Tuesday, February 18, 2014

Washington Social Diary

Who likes the snow? This snow bunny likes the snow.
The Wintry Mix Of Love
by Carol Joynt

The seemingly endless winter is making all of us urban east coasters just a little bit bonkers. Cabin fever is the least of it. The most recent blast of snow was beautiful, especially in the lovely quiet of the wee hours, but the sunsets are taking on the warmer hues of spring and stir yearnings for spring fever. I did see pussy willows in bloom, but we want more. Apparently Washington,  buried in the wintry mix, is also starved for love.

What got this thought on my radar was a Valentine’s story I wrote for Washingtonian magazine. Part of the research involved scanning through Craigslist personals, where an otherwise routine “men-seeking-men” post had a remarkable point of view: “It’s Valentine’s Day. The woman I was seeing broke up with me about three weeks ago. But a guy has needs—and everybody knows that it’s easier to find a guy to screw in this town than a woman to date.” And by screw he did not mean out of a job.
The snow in Georgetown at 3 o'clock in the morning.
In hibernation now, but soon these boats will be out on the water.
This little fella wants spring, too.
Pussy Willow sighting on the C&O Canal in Georgetown.
A day earlier, the Wall Street Journal posted its own discouraging take on romance in the capital, in a WSJ-commissioned Facebook survey of “the best places to live if you are single and looking for love.” Washington came in next to last — out of 50 cities! I know that’s not scientific, but still, yikes.

Does this mean don’t come to Washington to find love? I wonder, especially when there are so many other reasons to live here, not the least of which are well-paying jobs and a boom in modern (though high-priced) apartments.

Valentine's Roses that were given out to guests at a Hillwood Museum Valentine's night soirée.
There are so many cultural attractions, plus a vibrant hipster-foodie-craft cocktail scene where most of the people at the tables and the bar will have a college degree (or two). Washington over the last decade has transformed into what its devotees consider a world-class place to call home (take or leave the government).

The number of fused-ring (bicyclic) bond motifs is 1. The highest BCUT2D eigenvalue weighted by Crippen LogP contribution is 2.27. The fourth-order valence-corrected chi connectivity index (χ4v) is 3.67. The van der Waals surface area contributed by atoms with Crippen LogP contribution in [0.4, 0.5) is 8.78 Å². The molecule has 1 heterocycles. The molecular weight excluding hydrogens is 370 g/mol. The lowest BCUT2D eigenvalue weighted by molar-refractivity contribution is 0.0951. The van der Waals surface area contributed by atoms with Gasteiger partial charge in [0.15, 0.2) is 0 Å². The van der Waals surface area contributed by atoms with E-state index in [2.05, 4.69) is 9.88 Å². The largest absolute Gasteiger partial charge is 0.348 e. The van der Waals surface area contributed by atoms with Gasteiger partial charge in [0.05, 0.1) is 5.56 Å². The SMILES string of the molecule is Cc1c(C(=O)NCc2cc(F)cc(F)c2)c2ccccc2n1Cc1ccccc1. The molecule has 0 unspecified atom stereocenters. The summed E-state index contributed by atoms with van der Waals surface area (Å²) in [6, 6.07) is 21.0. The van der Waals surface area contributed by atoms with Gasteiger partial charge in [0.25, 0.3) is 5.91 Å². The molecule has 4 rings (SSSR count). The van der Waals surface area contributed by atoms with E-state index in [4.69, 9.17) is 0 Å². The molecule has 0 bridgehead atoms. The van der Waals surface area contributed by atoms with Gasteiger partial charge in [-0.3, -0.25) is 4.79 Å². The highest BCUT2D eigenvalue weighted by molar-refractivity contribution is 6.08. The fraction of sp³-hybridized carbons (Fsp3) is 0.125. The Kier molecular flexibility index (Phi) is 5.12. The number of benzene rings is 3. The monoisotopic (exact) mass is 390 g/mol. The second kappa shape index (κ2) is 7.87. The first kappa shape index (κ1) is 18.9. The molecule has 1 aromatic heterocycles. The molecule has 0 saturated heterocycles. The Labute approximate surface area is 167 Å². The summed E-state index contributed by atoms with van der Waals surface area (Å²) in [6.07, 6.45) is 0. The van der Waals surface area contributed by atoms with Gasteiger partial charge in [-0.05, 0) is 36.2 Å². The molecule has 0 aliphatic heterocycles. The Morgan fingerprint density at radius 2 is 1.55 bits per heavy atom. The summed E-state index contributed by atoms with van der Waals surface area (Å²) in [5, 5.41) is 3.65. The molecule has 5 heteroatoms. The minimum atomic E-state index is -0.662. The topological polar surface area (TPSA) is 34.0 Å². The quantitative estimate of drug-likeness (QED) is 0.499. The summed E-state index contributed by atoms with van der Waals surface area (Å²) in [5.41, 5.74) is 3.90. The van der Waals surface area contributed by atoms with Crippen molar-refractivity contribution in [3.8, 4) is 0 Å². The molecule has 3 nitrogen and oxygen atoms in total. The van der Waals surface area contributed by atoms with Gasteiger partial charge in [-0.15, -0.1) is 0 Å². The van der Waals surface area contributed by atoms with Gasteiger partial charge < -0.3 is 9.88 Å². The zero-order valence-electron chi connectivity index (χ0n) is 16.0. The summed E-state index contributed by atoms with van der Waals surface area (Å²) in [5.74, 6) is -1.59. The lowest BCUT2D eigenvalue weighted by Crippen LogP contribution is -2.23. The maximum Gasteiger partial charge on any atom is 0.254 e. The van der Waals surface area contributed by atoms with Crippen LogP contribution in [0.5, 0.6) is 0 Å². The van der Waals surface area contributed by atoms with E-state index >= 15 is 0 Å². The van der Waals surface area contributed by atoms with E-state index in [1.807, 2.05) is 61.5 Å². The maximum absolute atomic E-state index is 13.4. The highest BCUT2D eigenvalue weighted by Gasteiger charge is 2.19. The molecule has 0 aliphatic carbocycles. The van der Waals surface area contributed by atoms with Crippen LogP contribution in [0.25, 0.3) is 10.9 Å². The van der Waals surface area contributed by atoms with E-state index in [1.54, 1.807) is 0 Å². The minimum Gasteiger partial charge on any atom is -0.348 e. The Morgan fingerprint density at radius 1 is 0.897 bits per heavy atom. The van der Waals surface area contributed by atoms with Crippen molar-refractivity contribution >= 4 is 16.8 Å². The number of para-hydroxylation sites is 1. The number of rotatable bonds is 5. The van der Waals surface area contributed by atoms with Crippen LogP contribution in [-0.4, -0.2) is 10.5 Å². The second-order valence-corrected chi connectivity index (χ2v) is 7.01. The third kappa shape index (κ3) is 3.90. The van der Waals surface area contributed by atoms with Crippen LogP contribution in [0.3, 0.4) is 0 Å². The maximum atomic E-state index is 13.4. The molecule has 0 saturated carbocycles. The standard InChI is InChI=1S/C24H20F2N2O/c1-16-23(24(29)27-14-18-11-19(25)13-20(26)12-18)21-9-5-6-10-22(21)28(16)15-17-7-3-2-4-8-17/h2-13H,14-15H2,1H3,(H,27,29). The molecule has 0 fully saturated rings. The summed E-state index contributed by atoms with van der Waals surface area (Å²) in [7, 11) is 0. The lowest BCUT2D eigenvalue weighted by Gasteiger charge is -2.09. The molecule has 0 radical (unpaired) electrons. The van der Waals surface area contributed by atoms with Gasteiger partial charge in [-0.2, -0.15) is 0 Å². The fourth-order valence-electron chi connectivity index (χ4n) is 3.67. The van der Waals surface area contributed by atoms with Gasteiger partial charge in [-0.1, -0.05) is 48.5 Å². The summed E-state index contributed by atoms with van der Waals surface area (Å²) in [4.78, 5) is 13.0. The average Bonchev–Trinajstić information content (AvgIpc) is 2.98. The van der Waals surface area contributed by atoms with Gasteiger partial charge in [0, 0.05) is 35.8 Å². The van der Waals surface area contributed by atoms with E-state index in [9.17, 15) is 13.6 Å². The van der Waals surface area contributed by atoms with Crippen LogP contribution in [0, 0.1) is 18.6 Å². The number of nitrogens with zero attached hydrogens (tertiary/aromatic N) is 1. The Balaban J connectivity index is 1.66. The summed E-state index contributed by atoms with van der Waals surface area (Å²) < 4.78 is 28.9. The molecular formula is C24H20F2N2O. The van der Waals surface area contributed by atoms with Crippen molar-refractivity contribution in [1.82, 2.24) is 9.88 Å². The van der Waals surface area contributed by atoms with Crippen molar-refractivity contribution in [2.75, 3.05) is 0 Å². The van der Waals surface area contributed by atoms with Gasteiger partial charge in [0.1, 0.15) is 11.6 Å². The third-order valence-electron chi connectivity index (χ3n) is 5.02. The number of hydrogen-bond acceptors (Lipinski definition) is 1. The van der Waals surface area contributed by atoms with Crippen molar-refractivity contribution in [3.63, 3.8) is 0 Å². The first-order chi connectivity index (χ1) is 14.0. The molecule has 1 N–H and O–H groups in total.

Washington has figured itself out, too; it’s not about the government but it is about this century. It’s a mecca for youth, but with a peaceful co-existence among generations. The Millennials, the generation that got the short end of the Great Recession, respect the elders because they do the hiring and they know how to do the work.

In DC, it is sexy to be smart. And fit. Yes, there is a coterie of bored women (and some men) who let doctors destroy their faces and bodies, but they aren’t the driving force here. What does drive the city is a health minded populace who take a certain pride in not being pretty for pretty’s sake. What thrives are members-only gyms, yoga and pilates classes, Crossfit, with SoulCycle on the way; young women parade with yoga mats slung over their shoulders, and it seems that every other person is a runner. There are Hash House Harriers and cycling clubs. As soon as spring arrives the Potomac will host dozens of people on paddleboards, and in kayaks, canoes and sculls.
The Washington National Symphony Orchestra, taking a bow in the Concert Hall at the Kennedy Center, just one of DC's many cultural attractions.
Modern apartments are a boom industry in DC. This is one of the $1.4 million 2-bedroom condominiums at the new CityCenterDC complex in downtown.
In DC these days a new scene opens almost weekly. This is the new hot spot, Joe's Seafood, Steaks and Stone Crab.
DC is fun: this is at the new Pinstripes bowling alley that just opened in Georgetown.
The new Malmaison on the Potomac river waterfront, and only a short walk from kayak and paddle board rentals.
Taking a break on the Potomac.
My previous thinking was that 20-somethings should graduate college and head straight to New York to pump up the resume with serious East Coast cred and then take that and their brains to Los Angeles to cash in. But I’ve reconsidered. Washington may be the best place to hone the resume, followed by a beeline to Austin.